Test of Slovak Benefits|Fails in EU Court

     (CN) – Slovakia did not break EU laws by limiting disability benefits and social security Christmas bonuses to low-income legal residents only, the European Court of Justice ruled on Wednesday.
     The rulings come after the European Commission took Slovakia to court in two actions after determining that the half of what was once Czechoslovakia broke EU laws against discrimination by only giving disabled-care benefits and social security Christmas bonuses to legal residents.
     While the commission considered the benefits to be sickness and old-age benefits for which EU law prohibits residency restrictions, the European high court found in one of two opinions that – in the case of disabled-care benefits – Slovakian authorities’ aim is to provide the most appropriate benefit for a severely disabled person’s needs after an assessment by a medical expert.
     “The objective pursued by the Slovak legislation is to grant to severely disabled persons the benefit which is the most appropriate to their personal needs,” the Luxembourg-based court wrote in an 11-page opinion. “The fact remains that the medical and social examinations and the detailed report, in which the proposal as to the type of allowance to be granted as compensation is set out, is carried out on the basis of objective and legally defined criteria. Furthermore, it is not disputed that the benefits at issue are not granted outside the situations provided for by EU law and that those benefits are withdrawn if the beneficiaries no longer meet the conditions for eligibility.
     “However, the commission has not established that those criteria give entitlement to the benefits at issue without the competent authority having any discretion as to their grant,” the court continued. “The existence of such a discretion, which must be exercised in a consistent and reasonable manner, does not give rise to the conclusion that the benefits at issue are granted to beneficiaries in the absence of any individual and discretionary assessment of their personal needs, on the basis of a legally defined position. Accordingly, those benefits do not constitute social security benefits within the meaning of EU law.”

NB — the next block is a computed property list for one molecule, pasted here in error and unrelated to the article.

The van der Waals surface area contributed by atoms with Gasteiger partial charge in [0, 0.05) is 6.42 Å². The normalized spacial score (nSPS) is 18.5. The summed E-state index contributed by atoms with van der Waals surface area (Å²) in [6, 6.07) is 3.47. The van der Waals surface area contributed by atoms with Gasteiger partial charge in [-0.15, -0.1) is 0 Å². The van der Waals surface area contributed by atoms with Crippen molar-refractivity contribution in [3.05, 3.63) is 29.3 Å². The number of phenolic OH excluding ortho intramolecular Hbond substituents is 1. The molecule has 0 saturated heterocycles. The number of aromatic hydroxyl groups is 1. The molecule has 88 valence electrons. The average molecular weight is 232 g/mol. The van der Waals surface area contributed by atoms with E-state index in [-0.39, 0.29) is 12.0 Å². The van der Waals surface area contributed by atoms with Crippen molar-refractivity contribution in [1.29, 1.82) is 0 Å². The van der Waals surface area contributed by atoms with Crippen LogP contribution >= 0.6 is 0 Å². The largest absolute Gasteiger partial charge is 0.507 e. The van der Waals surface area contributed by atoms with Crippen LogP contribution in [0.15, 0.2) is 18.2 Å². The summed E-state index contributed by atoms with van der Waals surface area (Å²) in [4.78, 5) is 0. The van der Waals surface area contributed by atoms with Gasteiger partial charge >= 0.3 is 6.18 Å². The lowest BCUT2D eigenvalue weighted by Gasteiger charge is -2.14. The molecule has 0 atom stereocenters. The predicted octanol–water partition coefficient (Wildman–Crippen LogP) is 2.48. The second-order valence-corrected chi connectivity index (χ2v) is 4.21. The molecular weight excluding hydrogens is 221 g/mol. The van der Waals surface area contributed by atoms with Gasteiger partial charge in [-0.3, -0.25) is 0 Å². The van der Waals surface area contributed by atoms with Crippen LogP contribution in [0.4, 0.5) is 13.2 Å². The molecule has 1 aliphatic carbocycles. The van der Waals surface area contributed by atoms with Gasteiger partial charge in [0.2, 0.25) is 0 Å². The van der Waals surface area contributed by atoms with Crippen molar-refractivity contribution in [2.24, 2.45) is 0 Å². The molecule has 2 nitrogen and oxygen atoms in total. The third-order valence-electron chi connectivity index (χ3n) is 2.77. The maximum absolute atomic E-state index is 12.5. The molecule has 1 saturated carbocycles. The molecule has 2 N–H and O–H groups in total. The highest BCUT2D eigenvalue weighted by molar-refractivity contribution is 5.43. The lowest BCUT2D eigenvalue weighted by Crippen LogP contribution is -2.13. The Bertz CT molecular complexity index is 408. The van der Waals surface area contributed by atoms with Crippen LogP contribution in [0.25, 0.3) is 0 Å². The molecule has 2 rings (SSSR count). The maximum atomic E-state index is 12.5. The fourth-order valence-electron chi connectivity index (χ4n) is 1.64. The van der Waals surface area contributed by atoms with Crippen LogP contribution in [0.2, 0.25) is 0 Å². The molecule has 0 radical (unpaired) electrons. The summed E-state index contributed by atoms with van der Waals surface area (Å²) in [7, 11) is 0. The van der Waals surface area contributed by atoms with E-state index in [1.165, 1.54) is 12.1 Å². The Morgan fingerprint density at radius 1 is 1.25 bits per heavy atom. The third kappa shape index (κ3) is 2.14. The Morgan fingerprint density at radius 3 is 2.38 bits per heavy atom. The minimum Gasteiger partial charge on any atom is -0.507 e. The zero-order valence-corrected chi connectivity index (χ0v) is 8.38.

In a second opinion, the high court found that Christmas bonuses paid to pensioners – amounting to a maximum of $75 – was not an “old-age” benefit as defined by EU law and therefore falls outside the commission’s regulatory purview.
     “It must be held that the Christmas bonus is not paid exclusively to recipients of an old-age pension, an early old-age pension or a military and police retirement pension, but the group of beneficiaries also includes recipients of other types of pension, in particular, an invalidity pension, a social pension, a widow/widower’s pension or an orphan’s pension,” the court wrote in its 7-page opinion.
     “The commission has not given the reasons why, given the group of persons covered, which is defined so broadly, it considers that the Christmas bonus must be classified as an ‘old-age pension’ within the meaning of EU law.
     “It is clear from the documents submitted to the court that the purpose of the Christmas bonus is to provide a financial supplement to the recipients of the various legal pensions whose income does not exceed the threshold defined by law,” the court continued. “Insofar as the Christmas bonus is paid to recipients of retirement pensions or pensions treated as retirement pensions, that bonus supplements the means of subsistence of persons having reached a certain age.
     “Nevertheless, it cannot be held that the purpose of the Christmas bonus depends only on the type of pension it aims to supplement,” the court concluded, dismissing the commission’s actions.

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